Dr. Scott Evans is a tenured Professor of Epidemiology and Biostatistics and the Director of the George Washington Biostatistics Center. He is the author of more than 100 peer-reviewed publications and three textbooks on clinical trials including Fundamentals for New Clinical Trialists. His other positions include the Director of the Statistical and Data Management Center (SDMC) for the Antibacterial Resistance Leadership Group (ARLG), a collaborative clinical research network that prioritizes, designs, and executes clinical research to reduce the public health threat of antibacterial resistance as well as the Editor-in-Chief of CHANCE and Statistical Communications in Infectious Diseases (SCID) magazines.
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John Bailer: Baseball season is in play. The Women’s World Cup occurred in the summer of 2019. Sports and statistics are now going together like peanut butter and jelly. Why is this? Why do we see that statistics being embraced by many sports organizations? That will be the focus of today’s Stats & Short Stories episode. I’m John Bailer. I am Chair of the Department of Statistics at Miami University. Stats & Short stories is a production of Miami University’s Departments of Statistics and Media, Journalism and Film, as well as the American Statistical Association. Joining me in the studio are regular panelists Rosemary Pennington and Richard Campbell of the department Media, Journalism and Film. Our guest today is Scott Evans, Professor of Epidemiology and Biostatistics and the Milken Institute School of Public Health at George Washington University. He is also active as part of an Editor at Chance Magazine, and has been a leader in a sports statistics symposium that occurs every year in the Northeast in the U.S.. His research in statistics and sports are part of the reason that we wanted to talk with him today. Scott, thanks so much for being here!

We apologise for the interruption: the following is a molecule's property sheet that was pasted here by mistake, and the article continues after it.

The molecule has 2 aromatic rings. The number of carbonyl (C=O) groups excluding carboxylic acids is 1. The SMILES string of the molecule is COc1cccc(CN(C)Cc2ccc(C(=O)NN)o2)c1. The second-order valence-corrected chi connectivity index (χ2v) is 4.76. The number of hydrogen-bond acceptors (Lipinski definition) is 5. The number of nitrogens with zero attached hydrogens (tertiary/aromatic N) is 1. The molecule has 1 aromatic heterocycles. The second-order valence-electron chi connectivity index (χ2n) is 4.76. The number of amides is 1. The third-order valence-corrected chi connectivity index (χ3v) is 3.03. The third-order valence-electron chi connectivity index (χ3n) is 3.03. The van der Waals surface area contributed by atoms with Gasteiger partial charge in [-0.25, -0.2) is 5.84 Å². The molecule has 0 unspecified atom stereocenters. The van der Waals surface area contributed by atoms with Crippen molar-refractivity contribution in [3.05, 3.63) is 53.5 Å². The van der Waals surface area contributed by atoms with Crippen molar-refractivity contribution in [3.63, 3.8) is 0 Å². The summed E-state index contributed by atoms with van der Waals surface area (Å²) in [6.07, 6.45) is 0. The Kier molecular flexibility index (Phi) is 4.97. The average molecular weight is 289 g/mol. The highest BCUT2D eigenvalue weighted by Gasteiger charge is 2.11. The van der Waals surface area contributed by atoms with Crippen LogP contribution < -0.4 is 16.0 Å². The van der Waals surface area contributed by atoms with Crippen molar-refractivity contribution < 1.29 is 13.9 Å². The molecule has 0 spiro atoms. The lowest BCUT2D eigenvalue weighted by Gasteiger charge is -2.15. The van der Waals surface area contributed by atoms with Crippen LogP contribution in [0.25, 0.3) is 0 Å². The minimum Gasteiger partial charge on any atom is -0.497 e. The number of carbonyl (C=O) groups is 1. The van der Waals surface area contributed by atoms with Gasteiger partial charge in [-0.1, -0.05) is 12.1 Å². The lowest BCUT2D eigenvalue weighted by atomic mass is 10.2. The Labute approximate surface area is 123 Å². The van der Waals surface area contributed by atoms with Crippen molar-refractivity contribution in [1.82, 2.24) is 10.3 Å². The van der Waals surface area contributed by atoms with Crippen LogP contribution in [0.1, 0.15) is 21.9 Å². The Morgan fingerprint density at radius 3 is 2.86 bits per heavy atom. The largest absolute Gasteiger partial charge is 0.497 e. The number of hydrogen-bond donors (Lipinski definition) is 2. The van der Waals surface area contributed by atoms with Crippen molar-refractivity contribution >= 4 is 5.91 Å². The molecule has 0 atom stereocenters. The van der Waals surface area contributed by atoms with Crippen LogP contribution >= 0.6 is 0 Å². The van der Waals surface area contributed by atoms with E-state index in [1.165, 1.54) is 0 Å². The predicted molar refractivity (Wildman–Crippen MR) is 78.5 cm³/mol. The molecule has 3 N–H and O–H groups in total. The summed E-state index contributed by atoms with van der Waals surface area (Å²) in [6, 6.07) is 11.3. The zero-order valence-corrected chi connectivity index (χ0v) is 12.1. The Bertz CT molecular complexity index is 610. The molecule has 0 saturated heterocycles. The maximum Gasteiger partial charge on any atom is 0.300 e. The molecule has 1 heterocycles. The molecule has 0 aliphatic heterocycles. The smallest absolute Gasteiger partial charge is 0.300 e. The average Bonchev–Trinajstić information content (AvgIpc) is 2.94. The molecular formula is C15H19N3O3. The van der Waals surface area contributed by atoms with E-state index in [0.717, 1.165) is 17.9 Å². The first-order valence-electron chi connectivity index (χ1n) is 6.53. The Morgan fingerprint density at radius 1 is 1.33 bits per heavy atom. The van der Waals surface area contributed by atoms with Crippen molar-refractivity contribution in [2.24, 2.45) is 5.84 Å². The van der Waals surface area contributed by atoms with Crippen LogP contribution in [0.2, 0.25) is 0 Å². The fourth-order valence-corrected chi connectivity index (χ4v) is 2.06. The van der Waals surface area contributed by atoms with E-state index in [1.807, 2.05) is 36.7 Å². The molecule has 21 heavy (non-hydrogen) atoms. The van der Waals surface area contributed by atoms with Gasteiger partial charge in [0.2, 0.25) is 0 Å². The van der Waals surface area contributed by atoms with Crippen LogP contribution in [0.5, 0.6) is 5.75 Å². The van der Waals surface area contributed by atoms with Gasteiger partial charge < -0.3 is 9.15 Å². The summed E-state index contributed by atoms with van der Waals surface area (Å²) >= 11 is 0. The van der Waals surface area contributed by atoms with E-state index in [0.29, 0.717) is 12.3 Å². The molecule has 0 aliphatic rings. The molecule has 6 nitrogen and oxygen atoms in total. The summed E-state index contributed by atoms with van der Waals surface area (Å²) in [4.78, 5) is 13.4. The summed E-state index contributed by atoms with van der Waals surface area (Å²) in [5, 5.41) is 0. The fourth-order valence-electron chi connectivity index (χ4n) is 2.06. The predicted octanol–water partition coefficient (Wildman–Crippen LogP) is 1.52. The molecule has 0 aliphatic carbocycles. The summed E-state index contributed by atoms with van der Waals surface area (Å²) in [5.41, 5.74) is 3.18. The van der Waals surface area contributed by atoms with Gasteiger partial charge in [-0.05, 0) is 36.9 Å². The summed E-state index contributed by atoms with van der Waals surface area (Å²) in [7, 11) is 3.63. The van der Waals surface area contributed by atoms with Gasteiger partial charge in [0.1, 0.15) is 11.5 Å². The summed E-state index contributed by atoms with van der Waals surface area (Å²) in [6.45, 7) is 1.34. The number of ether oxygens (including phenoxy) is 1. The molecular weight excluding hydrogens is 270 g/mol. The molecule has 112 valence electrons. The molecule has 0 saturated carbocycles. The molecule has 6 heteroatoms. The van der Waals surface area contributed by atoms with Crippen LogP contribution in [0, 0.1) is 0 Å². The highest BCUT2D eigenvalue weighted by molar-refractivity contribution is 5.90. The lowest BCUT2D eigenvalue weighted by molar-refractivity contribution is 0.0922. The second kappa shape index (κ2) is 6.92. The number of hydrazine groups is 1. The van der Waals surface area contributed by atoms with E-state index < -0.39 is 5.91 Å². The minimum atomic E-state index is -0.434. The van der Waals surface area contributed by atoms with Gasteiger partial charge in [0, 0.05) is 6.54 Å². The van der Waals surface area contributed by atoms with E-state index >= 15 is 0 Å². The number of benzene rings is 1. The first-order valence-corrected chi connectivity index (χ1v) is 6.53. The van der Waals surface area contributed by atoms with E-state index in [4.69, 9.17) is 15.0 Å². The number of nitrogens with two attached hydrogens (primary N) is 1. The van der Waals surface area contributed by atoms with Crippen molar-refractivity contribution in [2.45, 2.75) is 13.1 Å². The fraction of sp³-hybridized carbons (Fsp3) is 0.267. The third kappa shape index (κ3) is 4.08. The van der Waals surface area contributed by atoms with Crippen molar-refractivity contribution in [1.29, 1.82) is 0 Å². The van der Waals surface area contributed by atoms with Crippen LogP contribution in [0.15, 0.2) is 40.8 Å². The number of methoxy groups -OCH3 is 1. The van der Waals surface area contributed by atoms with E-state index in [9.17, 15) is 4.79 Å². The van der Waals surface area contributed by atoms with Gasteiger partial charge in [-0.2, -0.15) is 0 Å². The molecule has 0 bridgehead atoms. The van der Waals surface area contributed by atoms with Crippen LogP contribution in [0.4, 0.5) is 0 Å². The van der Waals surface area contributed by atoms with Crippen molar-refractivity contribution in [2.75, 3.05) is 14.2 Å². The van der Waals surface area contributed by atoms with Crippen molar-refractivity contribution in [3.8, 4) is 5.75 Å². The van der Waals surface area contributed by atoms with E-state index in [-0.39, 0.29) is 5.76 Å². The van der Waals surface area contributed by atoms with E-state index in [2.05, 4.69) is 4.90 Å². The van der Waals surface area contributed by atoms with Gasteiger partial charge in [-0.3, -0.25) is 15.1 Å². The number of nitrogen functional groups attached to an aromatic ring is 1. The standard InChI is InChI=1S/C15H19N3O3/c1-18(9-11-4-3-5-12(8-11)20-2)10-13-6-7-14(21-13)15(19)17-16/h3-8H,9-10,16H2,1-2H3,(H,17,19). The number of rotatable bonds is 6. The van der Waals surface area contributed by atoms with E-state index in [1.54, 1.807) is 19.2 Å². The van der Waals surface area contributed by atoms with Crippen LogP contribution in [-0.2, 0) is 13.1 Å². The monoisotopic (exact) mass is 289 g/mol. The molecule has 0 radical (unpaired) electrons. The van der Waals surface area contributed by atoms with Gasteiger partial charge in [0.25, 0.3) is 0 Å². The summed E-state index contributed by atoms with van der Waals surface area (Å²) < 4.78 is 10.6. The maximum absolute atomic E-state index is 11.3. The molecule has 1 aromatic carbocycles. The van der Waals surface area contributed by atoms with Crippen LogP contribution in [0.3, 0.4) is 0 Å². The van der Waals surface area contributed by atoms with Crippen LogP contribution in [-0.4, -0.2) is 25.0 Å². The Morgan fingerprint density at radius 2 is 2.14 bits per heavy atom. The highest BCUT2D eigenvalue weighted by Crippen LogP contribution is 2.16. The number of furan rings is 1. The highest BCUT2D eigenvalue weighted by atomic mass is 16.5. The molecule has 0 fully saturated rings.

Scott Evans: Thank you John, my pleasure.
Bailer: So, why are sports organizations getting more interested in statistical methods?
Evans: Well, I think they’re realizing that statistical methodologies can help them with game strategies and player evaluation and sort of improve their product. Beyond that it’s just a lot of fun, so … I think interest in statistics for many statisticians may have started in sports.
Bailer: How much push back is there from sports organizations? This often reminds me of the tension between an advertising agency, between the creatives and the market researchers. So, is it more accepted today is there a lot of resistance to this?
Evans: Well I think there’s certainly been some resistance over the years, you know maybe you have coaches and payers who say, you know, whether some analytical person can’t tell me how to better coach my team or how I can be a better player however, there has been, certainly, quite a large movement in recent years of an appreciation and acknowledgement that statistical analyses can help us how to figure out how to improve our game, and make us a better team or make a player more effective.
Rosemary Pennington: What are some of the most interesting ways you’re seeing organizations use statistics?